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Scott Howard-Cooper

Andrew Bynum will play a large role in determining the Lakers' fate this postseason.
Andrew D. Bernstein/NBAE/Getty Images

Bynum's shows talent, maturity in Game 1 ... will it last?

Posted Apr 29 2012 8:44PM

LOS ANGELES -- Both feet and ankles were drowning in a bucket of ice water, his game shorts were off, and his arms were folded across his chest as he reclined in a chair in front of his locker.

Andrew Bynum stayed like that for several minutes Sunday afternoon at Staples Center, looking relaxed and sounding equally mellow as he answered post-game questions in low tones. The historical performance, 10 blocks against the Nuggets to tie Hakeem Olajuwon and Mark Eaton for the most ever in the playoffs, left him seemingly unfazed. The first triple-double by a Laker in the postseason since Magic Johnson in the 1991 Finals -- Kobe Bryant didn't do it, in other words, and neither did Shaquille O'Neal or Pau Gasol -- practically had him yawning with excitement.

It was a bold contradiction and a bland moment. It was exactly what the Lakers wanted to see.

Bynum was grounded and focused throughout the Lakers' 103-88 win over the Nuggets and the media de-briefing that followed, making a statement with his game-high 13 rebounds and 10 points to go with the aforementioned blocks.

Two big statements, actually.

Bynum played and carried himself like a superstar, wanting the pressure of being expected to deliver in a series where the Lakers would have an obvious inside advantage, protecting the rim like few others in recent memory at any point of the season. It wasn't just the 10 blocks, more than anyone in team history in the playoffs. Many other Denver shots were altered or simply deterred from even being attempted, part of the Nuggets shooting 35.6 percent and once again failing to find the same up-tempo game against the Lakers compared to the rest of the league.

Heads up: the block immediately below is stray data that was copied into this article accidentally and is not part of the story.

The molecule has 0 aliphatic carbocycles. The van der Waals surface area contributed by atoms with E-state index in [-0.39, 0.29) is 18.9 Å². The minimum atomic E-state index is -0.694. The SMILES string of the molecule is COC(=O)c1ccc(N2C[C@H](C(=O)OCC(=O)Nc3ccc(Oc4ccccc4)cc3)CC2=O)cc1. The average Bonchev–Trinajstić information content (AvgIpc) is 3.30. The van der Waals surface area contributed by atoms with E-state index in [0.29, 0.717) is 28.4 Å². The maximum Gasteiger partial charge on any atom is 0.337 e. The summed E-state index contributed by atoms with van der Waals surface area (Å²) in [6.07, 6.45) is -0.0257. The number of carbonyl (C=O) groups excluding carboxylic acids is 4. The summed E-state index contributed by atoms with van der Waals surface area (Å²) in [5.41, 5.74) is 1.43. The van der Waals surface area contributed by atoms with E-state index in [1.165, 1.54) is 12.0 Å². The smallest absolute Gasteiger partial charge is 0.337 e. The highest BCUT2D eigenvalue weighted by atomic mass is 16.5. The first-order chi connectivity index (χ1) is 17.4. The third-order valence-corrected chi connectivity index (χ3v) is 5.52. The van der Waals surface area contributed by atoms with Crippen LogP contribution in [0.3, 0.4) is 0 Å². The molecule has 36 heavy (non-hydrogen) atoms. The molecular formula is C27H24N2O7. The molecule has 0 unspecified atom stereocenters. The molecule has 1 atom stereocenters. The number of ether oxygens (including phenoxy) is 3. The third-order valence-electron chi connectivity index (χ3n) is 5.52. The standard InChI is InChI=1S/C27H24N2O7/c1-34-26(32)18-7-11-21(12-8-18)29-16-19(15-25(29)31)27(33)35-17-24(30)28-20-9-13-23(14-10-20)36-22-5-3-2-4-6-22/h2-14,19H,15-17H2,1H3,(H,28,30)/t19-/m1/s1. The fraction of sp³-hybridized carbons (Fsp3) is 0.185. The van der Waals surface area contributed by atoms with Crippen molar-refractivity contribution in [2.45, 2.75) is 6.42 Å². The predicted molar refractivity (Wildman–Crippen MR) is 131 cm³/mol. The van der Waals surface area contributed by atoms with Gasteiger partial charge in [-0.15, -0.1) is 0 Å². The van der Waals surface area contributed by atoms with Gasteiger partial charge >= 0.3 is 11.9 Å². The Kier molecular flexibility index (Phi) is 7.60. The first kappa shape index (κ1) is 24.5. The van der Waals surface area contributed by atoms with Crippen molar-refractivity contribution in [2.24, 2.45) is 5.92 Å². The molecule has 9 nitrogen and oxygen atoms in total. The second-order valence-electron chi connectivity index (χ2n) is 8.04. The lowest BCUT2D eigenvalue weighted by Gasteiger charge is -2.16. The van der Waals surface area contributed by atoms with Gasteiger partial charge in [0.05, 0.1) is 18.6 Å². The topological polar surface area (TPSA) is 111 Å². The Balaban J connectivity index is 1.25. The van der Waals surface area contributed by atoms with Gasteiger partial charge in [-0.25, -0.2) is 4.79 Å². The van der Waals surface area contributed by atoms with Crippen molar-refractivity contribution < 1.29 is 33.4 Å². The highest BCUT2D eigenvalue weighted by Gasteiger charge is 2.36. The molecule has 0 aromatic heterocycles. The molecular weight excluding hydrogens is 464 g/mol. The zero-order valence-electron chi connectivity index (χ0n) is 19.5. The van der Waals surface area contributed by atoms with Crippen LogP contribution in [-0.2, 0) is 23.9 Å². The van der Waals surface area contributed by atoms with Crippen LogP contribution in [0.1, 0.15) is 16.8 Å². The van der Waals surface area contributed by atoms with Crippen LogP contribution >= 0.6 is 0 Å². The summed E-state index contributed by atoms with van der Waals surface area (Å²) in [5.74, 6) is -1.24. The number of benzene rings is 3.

Mike Brown, though, topped it. The Lakers coach sat at the podium down the hall from where Bynum chilled in the locker room and installed Bynum as the front-and-center difference between a long playoff run or a disappointing end.

Having to rely on Bynum's maturity and sensibility is risk enough. It was just last season, after all, that he cheap-shotted J.J. Barea of the Mavericks in Game 4 of the 2011 loss in Dallas. Much more recently, he was benched for jacking up a foolish three-pointer at Golden State, reportedly followed by blowing off a meeting with general manager Mitch Kupchak, followed by a fine.

But there was Brown at the podium.

"He can control a game without shooting a single shot if he wanted to," the coach said. "He can literally control a game without shooting a shot. That's how good he is. He had 10 blocks, but I'd be curious to know how many he probably changed. He changed a gazillion shots in the paint, and that's what Denver is very good at, getting that ball in the paint, drive and finishing at the rim and getting a lot of layups. He was phenomenal tonight. And if he continues to play like he did, picking up a triple-double, being the type of monster he was tonight patrolling the paint, we'll be playing a long time."

With Bynum playing this way, the Lakers might win a gazillion games by the end of June.

"It's not pressure. It's just the truth," Bynum said. "If I come out and play defense, this team is a lot better. We step guys and we have playmakers on the offensive end in Kobe and in Pau that can draw a double-team and also make assists. I think today is a good showing that we're a versatile team and we're a deep team."

The Lakers have proven they can win championships without much help from Bynum, but that was with a younger Kobe Bryant and with the presence of Lamar Odom for better front-court depth, not to mention the presence of Trevor Ariza or Ron Artest at small forward. Neither was available Sunday, though only one was told he could not be at Staples Center.

Bynum has not merely developed into the top-tier center management had long envisioned, but he has done it in the exact season the Lakers need it most. There's just no way of knowing whether he can handle the responsibility of the postseason resting on his play and attitude more than ever. That's the part of Sunday that isn't so relaxing around here.

Scott Howard-Cooper has covered the NBA since 1988. You can e-mail him here and follow him on twitter.

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